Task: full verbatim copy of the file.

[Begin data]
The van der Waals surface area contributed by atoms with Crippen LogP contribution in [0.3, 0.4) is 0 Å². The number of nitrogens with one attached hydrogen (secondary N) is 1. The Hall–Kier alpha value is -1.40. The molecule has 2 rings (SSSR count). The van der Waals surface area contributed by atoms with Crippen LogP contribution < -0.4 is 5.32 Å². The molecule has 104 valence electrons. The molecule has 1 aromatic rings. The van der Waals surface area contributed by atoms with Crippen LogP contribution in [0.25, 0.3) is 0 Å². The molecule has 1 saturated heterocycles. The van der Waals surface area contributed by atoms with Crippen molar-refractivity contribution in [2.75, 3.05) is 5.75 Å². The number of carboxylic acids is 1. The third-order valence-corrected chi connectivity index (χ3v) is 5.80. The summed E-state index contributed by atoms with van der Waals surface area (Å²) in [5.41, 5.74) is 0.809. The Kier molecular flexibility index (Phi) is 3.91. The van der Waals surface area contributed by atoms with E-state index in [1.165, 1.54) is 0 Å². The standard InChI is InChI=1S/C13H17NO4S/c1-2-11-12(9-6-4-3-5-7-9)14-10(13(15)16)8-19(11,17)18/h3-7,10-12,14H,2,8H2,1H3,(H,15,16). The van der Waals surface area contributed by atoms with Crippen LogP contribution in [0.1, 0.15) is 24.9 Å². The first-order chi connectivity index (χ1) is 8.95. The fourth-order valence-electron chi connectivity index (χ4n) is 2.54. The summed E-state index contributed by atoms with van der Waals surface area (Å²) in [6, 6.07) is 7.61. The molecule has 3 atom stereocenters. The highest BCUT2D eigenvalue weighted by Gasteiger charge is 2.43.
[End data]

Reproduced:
The van der Waals surface area contributed by atoms with Crippen LogP contribution in [0.3, 0.4) is 0 Å². The number of nitrogens with one attached hydrogen (secondary N) is 1. The Hall–Kier alpha value is -1.40. The molecule has 2 rings (SSSR count). The van der Waals surface area contributed by atoms with Crippen LogP contribution < -0.4 is 5.32 Å². The molecule has 104 valence electrons. The molecule has 1 aromatic rings. The van der Waals surface area contributed by atoms with Crippen LogP contribution in [0.25, 0.3) is 0 Å². The molecule has 1 saturated heterocycles. The van der Waals surface area contributed by atoms with Crippen molar-refractivity contribution in [2.75, 3.05) is 5.75 Å². The number of carboxylic acids is 1. The third-order valence-corrected chi connectivity index (χ3v) is 5.80. The summed E-state index contributed by atoms with van der Waals surface area (Å²) in [5.41, 5.74) is 0.809. The Kier molecular flexibility index (Phi) is 3.91. The van der Waals surface area contributed by atoms with E-state index in [1.165, 1.54) is 0 Å². The standard InChI is InChI=1S/C13H17NO4S/c1-2-11-12(9-6-4-3-5-7-9)14-10(13(15)16)8-19(11,17)18/h3-7,10-12,14H,2,8H2,1H3,(H,15,16). The van der Waals surface area contributed by atoms with Crippen LogP contribution in [0.1, 0.15) is 24.9 Å². The first-order chi connectivity index (χ1) is 8.95. The fourth-order valence-electron chi connectivity index (χ4n) is 2.54. The summed E-state index contributed by atoms with van der Waals surface area (Å²) in [6, 6.07) is 7.61. The molecule has 3 atom stereocenters. The highest BCUT2D eigenvalue weighted by Gasteiger charge is 2.43.